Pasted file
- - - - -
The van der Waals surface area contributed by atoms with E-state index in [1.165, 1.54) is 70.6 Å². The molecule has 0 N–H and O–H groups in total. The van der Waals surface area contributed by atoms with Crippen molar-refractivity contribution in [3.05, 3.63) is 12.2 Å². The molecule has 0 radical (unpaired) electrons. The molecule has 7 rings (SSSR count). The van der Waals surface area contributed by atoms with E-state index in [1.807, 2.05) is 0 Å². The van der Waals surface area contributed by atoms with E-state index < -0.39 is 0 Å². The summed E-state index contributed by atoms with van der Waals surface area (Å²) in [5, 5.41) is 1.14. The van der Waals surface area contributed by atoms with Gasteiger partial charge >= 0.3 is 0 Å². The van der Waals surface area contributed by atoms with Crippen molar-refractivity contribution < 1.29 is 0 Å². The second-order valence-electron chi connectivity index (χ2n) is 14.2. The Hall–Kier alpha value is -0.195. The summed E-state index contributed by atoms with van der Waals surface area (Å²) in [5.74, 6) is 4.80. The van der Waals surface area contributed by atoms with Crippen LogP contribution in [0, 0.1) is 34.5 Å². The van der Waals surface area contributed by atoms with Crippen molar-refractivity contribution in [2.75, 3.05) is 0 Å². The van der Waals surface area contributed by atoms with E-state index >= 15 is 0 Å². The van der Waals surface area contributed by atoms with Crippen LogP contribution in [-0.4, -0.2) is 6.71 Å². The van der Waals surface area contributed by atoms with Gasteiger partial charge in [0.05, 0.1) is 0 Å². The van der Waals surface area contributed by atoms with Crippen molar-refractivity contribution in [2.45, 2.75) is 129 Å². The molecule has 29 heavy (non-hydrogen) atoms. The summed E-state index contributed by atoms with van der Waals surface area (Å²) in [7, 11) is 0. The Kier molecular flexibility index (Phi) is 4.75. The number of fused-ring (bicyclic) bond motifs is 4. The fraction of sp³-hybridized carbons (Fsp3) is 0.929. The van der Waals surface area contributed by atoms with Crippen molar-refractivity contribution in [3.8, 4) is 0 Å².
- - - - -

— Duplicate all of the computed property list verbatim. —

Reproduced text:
The van der Waals surface area contributed by atoms with E-state index in [1.165, 1.54) is 70.6 Å². The molecule has 0 N–H and O–H groups in total. The van der Waals surface area contributed by atoms with Crippen molar-refractivity contribution in [3.05, 3.63) is 12.2 Å². The molecule has 0 radical (unpaired) electrons. The molecule has 7 rings (SSSR count). The van der Waals surface area contributed by atoms with E-state index in [1.807, 2.05) is 0 Å². The van der Waals surface area contributed by atoms with E-state index < -0.39 is 0 Å². The summed E-state index contributed by atoms with van der Waals surface area (Å²) in [5, 5.41) is 1.14. The van der Waals surface area contributed by atoms with Gasteiger partial charge >= 0.3 is 0 Å². The van der Waals surface area contributed by atoms with Crippen molar-refractivity contribution < 1.29 is 0 Å². The second-order valence-electron chi connectivity index (χ2n) is 14.2. The Hall–Kier alpha value is -0.195. The summed E-state index contributed by atoms with van der Waals surface area (Å²) in [5.74, 6) is 4.80. The van der Waals surface area contributed by atoms with Crippen LogP contribution in [0, 0.1) is 34.5 Å². The van der Waals surface area contributed by atoms with Crippen molar-refractivity contribution in [2.75, 3.05) is 0 Å². The van der Waals surface area contributed by atoms with E-state index >= 15 is 0 Å². The van der Waals surface area contributed by atoms with Crippen LogP contribution in [-0.4, -0.2) is 6.71 Å². The van der Waals surface area contributed by atoms with Gasteiger partial charge in [0.05, 0.1) is 0 Å². The van der Waals surface area contributed by atoms with Crippen molar-refractivity contribution in [2.45, 2.75) is 129 Å². The molecule has 29 heavy (non-hydrogen) atoms. The summed E-state index contributed by atoms with van der Waals surface area (Å²) in [7, 11) is 0. The Kier molecular flexibility index (Phi) is 4.75. The number of fused-ring (bicyclic) bond motifs is 4. The fraction of sp³-hybridized carbons (Fsp3) is 0.929. The van der Waals surface area contributed by atoms with Crippen molar-refractivity contribution in [3.8, 4) is 0 Å².